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“Ad Brief:” How Do You Combine the Art and Science of Advertising?

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Most industries find themselves as either an art-focused business or a science-focused business. The distinction is one based on whether your primary product is based on innate creativity or large quantities of data. Advertising and marketing, however, find themselves in a unique position where anyone you ask may give you a difference stance on which industry is falls under. While this may sound purely hypothetical, this can actually impact the way marketers approach their next campaign or project. This can drastically alter the final product. So to make sure your company is unified in its creative and vision, which path should you choose? It turns out, the answer is a bit of both. See what other experts have to say on the matter of combining the artistic and the scientific of advertising.

For Judy Tsuei from Wild Hearted Words, the first step is the foundational elements: your milestones and your goals. Even here, the focus between branding and sales highlights the balance of art and science. Once you have your foundation, you then need to understand your audience. You want to know your audience so you know how to communicate and respect your audience. “The community is key,” says Tsuei, “Your audience is going to be the one who’s going to be driving a lot of your marketing.” So listen attentively. By doing so, they can guide the story and marketing that you use.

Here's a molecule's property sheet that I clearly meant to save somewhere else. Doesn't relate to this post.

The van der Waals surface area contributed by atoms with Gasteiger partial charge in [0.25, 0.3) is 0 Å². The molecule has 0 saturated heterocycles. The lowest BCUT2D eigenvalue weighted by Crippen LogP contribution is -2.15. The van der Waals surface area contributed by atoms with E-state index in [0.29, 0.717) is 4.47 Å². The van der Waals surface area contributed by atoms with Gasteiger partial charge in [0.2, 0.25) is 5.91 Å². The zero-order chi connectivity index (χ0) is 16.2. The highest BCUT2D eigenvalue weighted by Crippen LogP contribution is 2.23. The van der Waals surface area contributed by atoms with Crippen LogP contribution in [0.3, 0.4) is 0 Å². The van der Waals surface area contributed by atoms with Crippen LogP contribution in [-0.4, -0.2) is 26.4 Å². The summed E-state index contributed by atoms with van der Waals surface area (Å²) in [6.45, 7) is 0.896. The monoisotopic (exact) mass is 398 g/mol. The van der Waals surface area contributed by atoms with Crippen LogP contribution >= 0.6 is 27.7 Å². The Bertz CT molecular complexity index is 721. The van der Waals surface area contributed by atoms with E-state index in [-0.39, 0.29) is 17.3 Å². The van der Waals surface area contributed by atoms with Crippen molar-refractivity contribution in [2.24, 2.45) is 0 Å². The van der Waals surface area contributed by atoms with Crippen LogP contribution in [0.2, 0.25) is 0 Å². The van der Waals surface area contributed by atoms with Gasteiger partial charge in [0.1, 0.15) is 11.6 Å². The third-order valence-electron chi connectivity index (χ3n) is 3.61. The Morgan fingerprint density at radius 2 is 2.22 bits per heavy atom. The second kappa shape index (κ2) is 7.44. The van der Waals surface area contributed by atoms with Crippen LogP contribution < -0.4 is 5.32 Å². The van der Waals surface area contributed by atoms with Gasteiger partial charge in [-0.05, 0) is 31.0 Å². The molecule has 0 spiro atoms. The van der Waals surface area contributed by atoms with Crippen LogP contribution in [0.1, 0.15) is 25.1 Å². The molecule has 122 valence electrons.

For others like Jason Fairchild from tvScientific, they look at is from a scientific perspective that gives room for art. “There’s a lot of room for artistic expression in building of the hypothesis,” which to Fairchild is like television creative. While it used to be highly subjective on what TV ads work best, now we can use multiple ad “hypotheses” and see which perform best. This approach leaves tons of room for subjective creativity, but in a way that can now be objectively measured.

James McDonald from Access Global Advisors reveals that with media clients, they often need help finding a direction that is able to be evaluated. You need to use the knowledge you have to create a direction that can be objectively measured but is creatively tailored for your business.

Tim Kilroy from Tim Kilroy Agency Growth adds to the equation. He says what most companies don’t often understand is that the true value is that potential clients buy the benefit to themselves, not the stuff that the company does. Many times, service companies are focused on how their company does things a unique way. “The buyer,” says Kilroy, “Just wants to know how do you stop it from hurting and what does it look like on the other side when things are better?” This shift in focus and mindset can be challenging to companies that are used to creating a product a certain way.


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